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Seeking tenure security: an analysis of the Communal Land Tenure Bill and its purported promise to give effect to section 25(6) of the Constitution.

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Since the demise of apartheid, land reform has been one of the greatest challenges facing the democratic dispensation. Section 25(6) of the Constitution provides that “a person or community whose tenure of land is legally insecure as a result of past racially discriminatory laws is entitled, to the extent provided by an Act of Parliament, either to tenure which is legally secure or to comparable redress.” There is currently no comprehensive legislation which gives effect to this right, despite various laws providing for some level of protection for security of tenure to a certain extent, such as the Interim Protection of Informal Land Rights Act 62 of 1997. One of the reasons for the delay in passing such legislation is the debate around the type of entity which should be selected to administer land which is communally held, and the role of traditional leaders. Traditional leaders were bolstered by the apartheid regime and have in some instances abused their powers relating to communities residing on communal land. The previous attempt to enact legislation to give effect to section 25(9) was challenged on the basis that it allowed traditional councils to assume the role of land administration committees, which could have resulted in the security of tenure of communities being diminished. In 2017 the Department of Rural Development and Land Reform published the Communal Land Tenure Bill in order to give effect to section 25(6) of the Constitution. The intended purpose of the CLTB is to provide for the transfer of communal land to communities. This dissertation will analyse the communal landholding entities proposed in the CLTB to administer communal land, particularly communal property associations and traditional councils, in an attempt to assess whether these entities would constitute a viable legal vehicle to give effect to section 25(6) the Constitution and allow for democratic decision-making relating to land use and allocation.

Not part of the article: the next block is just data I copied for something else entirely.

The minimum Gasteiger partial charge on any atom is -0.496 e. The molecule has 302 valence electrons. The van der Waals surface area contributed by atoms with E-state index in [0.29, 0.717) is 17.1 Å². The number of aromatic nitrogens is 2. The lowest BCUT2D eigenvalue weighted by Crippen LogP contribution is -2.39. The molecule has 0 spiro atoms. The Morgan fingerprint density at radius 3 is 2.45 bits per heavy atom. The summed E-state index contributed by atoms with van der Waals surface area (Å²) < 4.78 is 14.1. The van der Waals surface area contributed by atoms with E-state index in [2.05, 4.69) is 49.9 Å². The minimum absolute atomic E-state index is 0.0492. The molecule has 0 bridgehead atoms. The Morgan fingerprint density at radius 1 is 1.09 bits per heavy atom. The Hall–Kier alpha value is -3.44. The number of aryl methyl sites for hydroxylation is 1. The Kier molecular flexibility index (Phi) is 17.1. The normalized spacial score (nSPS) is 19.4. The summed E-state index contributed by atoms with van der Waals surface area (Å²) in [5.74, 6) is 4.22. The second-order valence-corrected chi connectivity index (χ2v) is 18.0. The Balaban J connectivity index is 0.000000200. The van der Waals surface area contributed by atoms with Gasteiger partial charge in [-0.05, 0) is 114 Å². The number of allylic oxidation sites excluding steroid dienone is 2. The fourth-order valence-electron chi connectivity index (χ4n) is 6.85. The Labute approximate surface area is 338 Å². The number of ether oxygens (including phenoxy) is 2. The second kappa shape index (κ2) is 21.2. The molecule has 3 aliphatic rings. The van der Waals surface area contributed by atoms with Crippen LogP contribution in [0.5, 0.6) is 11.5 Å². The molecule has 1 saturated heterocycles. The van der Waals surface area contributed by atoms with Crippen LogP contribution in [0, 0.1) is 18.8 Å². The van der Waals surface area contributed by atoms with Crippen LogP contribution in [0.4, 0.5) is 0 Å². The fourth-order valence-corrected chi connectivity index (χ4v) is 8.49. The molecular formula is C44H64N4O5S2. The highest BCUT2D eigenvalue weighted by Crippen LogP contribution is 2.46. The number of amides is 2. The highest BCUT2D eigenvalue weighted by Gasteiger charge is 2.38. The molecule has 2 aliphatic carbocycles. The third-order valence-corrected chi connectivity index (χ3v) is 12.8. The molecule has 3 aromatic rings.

Masters Degree. University of KwaZulu-Natal, Durban.